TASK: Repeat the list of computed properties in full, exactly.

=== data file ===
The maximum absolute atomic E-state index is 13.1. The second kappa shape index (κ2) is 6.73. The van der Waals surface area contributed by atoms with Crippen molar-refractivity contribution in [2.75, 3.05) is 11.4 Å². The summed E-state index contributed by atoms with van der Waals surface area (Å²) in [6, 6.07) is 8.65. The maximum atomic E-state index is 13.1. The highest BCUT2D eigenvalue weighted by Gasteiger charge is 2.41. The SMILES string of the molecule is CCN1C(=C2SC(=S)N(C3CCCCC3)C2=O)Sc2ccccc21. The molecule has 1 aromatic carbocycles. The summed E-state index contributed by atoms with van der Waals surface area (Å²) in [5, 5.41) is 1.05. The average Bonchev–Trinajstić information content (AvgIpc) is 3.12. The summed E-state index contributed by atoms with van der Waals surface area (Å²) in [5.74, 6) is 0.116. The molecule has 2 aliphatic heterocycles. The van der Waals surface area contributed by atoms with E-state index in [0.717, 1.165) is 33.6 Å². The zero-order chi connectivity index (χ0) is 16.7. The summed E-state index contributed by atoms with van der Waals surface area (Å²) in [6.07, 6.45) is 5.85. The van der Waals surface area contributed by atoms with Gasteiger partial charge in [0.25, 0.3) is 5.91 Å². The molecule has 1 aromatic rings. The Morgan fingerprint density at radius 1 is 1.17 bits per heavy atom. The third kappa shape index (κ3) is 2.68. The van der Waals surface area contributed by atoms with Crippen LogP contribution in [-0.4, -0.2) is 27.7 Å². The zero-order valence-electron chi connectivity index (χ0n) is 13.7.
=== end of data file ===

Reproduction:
The maximum absolute atomic E-state index is 13.1. The second kappa shape index (κ2) is 6.73. The van der Waals surface area contributed by atoms with Crippen molar-refractivity contribution in [2.75, 3.05) is 11.4 Å². The summed E-state index contributed by atoms with van der Waals surface area (Å²) in [6, 6.07) is 8.65. The maximum atomic E-state index is 13.1. The highest BCUT2D eigenvalue weighted by Gasteiger charge is 2.41. The SMILES string of the molecule is CCN1C(=C2SC(=S)N(C3CCCCC3)C2=O)Sc2ccccc21. The molecule has 1 aromatic carbocycles. The summed E-state index contributed by atoms with van der Waals surface area (Å²) in [5, 5.41) is 1.05. The average Bonchev–Trinajstić information content (AvgIpc) is 3.12. The summed E-state index contributed by atoms with van der Waals surface area (Å²) in [5.74, 6) is 0.116. The molecule has 2 aliphatic heterocycles. The van der Waals surface area contributed by atoms with E-state index in [0.717, 1.165) is 33.6 Å². The zero-order chi connectivity index (χ0) is 16.7. The summed E-state index contributed by atoms with van der Waals surface area (Å²) in [6.07, 6.45) is 5.85. The van der Waals surface area contributed by atoms with Gasteiger partial charge in [0.25, 0.3) is 5.91 Å². The molecule has 1 aromatic rings. The Morgan fingerprint density at radius 1 is 1.17 bits per heavy atom. The third kappa shape index (κ3) is 2.68. The van der Waals surface area contributed by atoms with Crippen LogP contribution in [-0.4, -0.2) is 27.7 Å². The zero-order valence-electron chi connectivity index (χ0n) is 13.7.